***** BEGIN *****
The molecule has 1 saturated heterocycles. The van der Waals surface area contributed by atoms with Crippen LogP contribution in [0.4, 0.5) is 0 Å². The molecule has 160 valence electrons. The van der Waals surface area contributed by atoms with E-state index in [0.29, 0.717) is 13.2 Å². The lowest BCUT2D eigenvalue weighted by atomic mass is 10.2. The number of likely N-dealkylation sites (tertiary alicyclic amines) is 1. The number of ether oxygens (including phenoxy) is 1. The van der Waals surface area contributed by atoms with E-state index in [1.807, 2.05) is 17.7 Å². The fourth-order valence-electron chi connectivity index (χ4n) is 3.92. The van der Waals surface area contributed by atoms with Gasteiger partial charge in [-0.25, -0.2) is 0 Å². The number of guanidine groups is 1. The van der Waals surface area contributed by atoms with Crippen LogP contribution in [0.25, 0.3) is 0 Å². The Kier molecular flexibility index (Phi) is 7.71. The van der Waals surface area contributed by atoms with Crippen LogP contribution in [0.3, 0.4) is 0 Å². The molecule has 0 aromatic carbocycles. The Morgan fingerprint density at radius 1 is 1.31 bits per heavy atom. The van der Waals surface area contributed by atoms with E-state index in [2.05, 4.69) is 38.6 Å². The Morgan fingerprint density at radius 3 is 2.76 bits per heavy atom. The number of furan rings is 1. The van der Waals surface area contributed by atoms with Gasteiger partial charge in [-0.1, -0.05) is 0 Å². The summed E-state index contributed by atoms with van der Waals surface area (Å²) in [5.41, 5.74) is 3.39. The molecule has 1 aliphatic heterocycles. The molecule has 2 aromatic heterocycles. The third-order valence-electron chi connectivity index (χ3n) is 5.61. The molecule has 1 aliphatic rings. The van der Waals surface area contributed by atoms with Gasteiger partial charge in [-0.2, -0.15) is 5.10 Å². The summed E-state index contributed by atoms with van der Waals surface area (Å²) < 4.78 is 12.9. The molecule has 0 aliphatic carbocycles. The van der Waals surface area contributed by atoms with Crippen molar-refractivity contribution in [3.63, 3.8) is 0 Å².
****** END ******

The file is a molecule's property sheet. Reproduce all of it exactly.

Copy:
The molecule has 1 saturated heterocycles. The van der Waals surface area contributed by atoms with Crippen LogP contribution in [0.4, 0.5) is 0 Å². The molecule has 160 valence electrons. The van der Waals surface area contributed by atoms with E-state index in [0.29, 0.717) is 13.2 Å². The lowest BCUT2D eigenvalue weighted by atomic mass is 10.2. The number of likely N-dealkylation sites (tertiary alicyclic amines) is 1. The number of ether oxygens (including phenoxy) is 1. The van der Waals surface area contributed by atoms with E-state index in [1.807, 2.05) is 17.7 Å². The fourth-order valence-electron chi connectivity index (χ4n) is 3.92. The van der Waals surface area contributed by atoms with Gasteiger partial charge in [-0.25, -0.2) is 0 Å². The number of guanidine groups is 1. The van der Waals surface area contributed by atoms with Crippen LogP contribution in [0.25, 0.3) is 0 Å². The Kier molecular flexibility index (Phi) is 7.71. The van der Waals surface area contributed by atoms with Crippen LogP contribution in [0.3, 0.4) is 0 Å². The molecule has 0 aromatic carbocycles. The Morgan fingerprint density at radius 1 is 1.31 bits per heavy atom. The van der Waals surface area contributed by atoms with E-state index in [2.05, 4.69) is 38.6 Å². The Morgan fingerprint density at radius 3 is 2.76 bits per heavy atom. The number of furan rings is 1. The van der Waals surface area contributed by atoms with Gasteiger partial charge in [-0.1, -0.05) is 0 Å². The summed E-state index contributed by atoms with van der Waals surface area (Å²) in [5.41, 5.74) is 3.39. The molecule has 1 aliphatic heterocycles. The molecule has 2 aromatic heterocycles. The third-order valence-electron chi connectivity index (χ3n) is 5.61. The molecule has 1 aliphatic rings. The van der Waals surface area contributed by atoms with Gasteiger partial charge in [-0.2, -0.15) is 5.10 Å². The summed E-state index contributed by atoms with van der Waals surface area (Å²) < 4.78 is 12.9. The molecule has 0 aliphatic carbocycles. The van der Waals surface area contributed by atoms with Crippen molar-refractivity contribution in [3.63, 3.8) is 0 Å².